Even though Mexico has a GDP higher than that of East African countries, Ken, who has lived in East Africa, expressed that he felt the most underprivileged area in Mexico is even poorer than what he’d seen of East Africa. One of the families he visited, for example, has six members, but their household income is less than $100 USD per month. They have neither sufficient drinking water nor electricity. Ken is multilingual, and is able to speak Japanese, Chinese, English, and Spanish. Based on these advantages, he became a teacher at an international middle school. His students, mostly born into wealthy families, were encouraged by him to visit the poor and volunteer at free clinics. It was not until seeing the lives of disadvantaged people in their own country that the students felt they should truly begin to shoulder their share of responsibilities.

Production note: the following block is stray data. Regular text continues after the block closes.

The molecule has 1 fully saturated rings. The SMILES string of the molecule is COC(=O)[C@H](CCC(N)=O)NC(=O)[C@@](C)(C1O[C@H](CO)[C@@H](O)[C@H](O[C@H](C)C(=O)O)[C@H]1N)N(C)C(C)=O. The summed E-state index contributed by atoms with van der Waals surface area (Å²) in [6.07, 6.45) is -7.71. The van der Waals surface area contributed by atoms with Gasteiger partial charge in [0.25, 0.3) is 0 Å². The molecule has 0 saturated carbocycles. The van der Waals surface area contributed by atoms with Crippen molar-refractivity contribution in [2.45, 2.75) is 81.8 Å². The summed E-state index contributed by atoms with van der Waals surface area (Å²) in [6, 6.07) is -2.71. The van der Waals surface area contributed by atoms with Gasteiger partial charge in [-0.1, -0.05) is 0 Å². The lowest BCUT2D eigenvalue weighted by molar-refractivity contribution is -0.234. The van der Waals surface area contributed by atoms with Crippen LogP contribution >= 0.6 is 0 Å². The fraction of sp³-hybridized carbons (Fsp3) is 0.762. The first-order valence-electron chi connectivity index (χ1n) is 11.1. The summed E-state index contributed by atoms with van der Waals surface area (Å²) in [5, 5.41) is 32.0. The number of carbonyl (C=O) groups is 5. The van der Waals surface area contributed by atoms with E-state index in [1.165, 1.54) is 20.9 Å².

In the past two years, Tzu Chi’s free clinics in Mexico have helped more than 100k patients. Many Tzu Chi volunteers from Los Angeles have a medical background, and thus, they travel to Mexico four times per year to conduct these free clinics. Phong Boi Tran Mou Pei-Feng, a volunteer who appeared many times in Ken’s report, was a Chinese descendant who escaped from Vietnam 40 years ago, and has been doing charity for many years. Upon hearing that Ken wished to take 1 million volunteers to help Mexico, she was deeply touched, and stated that Ken is a good student of Master Cheng Yen’s.